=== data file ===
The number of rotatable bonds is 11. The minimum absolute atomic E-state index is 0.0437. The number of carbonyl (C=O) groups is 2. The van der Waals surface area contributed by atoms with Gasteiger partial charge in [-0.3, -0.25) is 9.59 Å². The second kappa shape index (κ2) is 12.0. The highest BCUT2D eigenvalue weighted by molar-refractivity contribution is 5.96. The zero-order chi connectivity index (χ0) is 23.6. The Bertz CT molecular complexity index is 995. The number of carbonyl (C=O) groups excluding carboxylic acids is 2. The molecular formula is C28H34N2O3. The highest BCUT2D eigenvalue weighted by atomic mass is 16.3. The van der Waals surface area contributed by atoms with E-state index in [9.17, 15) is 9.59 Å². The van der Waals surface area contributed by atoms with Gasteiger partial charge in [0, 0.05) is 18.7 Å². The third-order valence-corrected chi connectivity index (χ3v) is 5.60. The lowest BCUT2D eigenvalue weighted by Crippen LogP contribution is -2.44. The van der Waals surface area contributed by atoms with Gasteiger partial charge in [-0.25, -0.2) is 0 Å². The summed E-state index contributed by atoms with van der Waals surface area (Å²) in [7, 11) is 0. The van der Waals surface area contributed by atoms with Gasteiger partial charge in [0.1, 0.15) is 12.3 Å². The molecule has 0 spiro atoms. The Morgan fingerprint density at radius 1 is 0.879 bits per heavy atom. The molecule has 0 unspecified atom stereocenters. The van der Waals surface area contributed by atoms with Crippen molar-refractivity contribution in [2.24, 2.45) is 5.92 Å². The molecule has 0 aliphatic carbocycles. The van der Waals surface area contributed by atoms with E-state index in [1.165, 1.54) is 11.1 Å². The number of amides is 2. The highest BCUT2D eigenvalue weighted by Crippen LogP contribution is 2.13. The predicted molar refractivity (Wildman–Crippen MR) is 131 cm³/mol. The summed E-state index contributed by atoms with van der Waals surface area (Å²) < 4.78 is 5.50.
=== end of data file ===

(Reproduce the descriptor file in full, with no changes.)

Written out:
The number of rotatable bonds is 11. The minimum absolute atomic E-state index is 0.0437. The number of carbonyl (C=O) groups is 2. The van der Waals surface area contributed by atoms with Gasteiger partial charge in [-0.3, -0.25) is 9.59 Å². The second kappa shape index (κ2) is 12.0. The highest BCUT2D eigenvalue weighted by molar-refractivity contribution is 5.96. The zero-order chi connectivity index (χ0) is 23.6. The Bertz CT molecular complexity index is 995. The number of carbonyl (C=O) groups excluding carboxylic acids is 2. The molecular formula is C28H34N2O3. The highest BCUT2D eigenvalue weighted by atomic mass is 16.3. The van der Waals surface area contributed by atoms with E-state index in [9.17, 15) is 9.59 Å². The van der Waals surface area contributed by atoms with Gasteiger partial charge in [0, 0.05) is 18.7 Å². The third-order valence-corrected chi connectivity index (χ3v) is 5.60. The lowest BCUT2D eigenvalue weighted by Crippen LogP contribution is -2.44. The van der Waals surface area contributed by atoms with Gasteiger partial charge in [-0.25, -0.2) is 0 Å². The summed E-state index contributed by atoms with van der Waals surface area (Å²) in [7, 11) is 0. The van der Waals surface area contributed by atoms with Gasteiger partial charge in [0.1, 0.15) is 12.3 Å². The molecule has 0 spiro atoms. The Morgan fingerprint density at radius 1 is 0.879 bits per heavy atom. The molecule has 0 unspecified atom stereocenters. The van der Waals surface area contributed by atoms with Crippen molar-refractivity contribution in [2.24, 2.45) is 5.92 Å². The molecule has 0 aliphatic carbocycles. The van der Waals surface area contributed by atoms with E-state index in [1.165, 1.54) is 11.1 Å². The number of amides is 2. The highest BCUT2D eigenvalue weighted by Crippen LogP contribution is 2.13. The predicted molar refractivity (Wildman–Crippen MR) is 131 cm³/mol. The summed E-state index contributed by atoms with van der Waals surface area (Å²) < 4.78 is 5.50.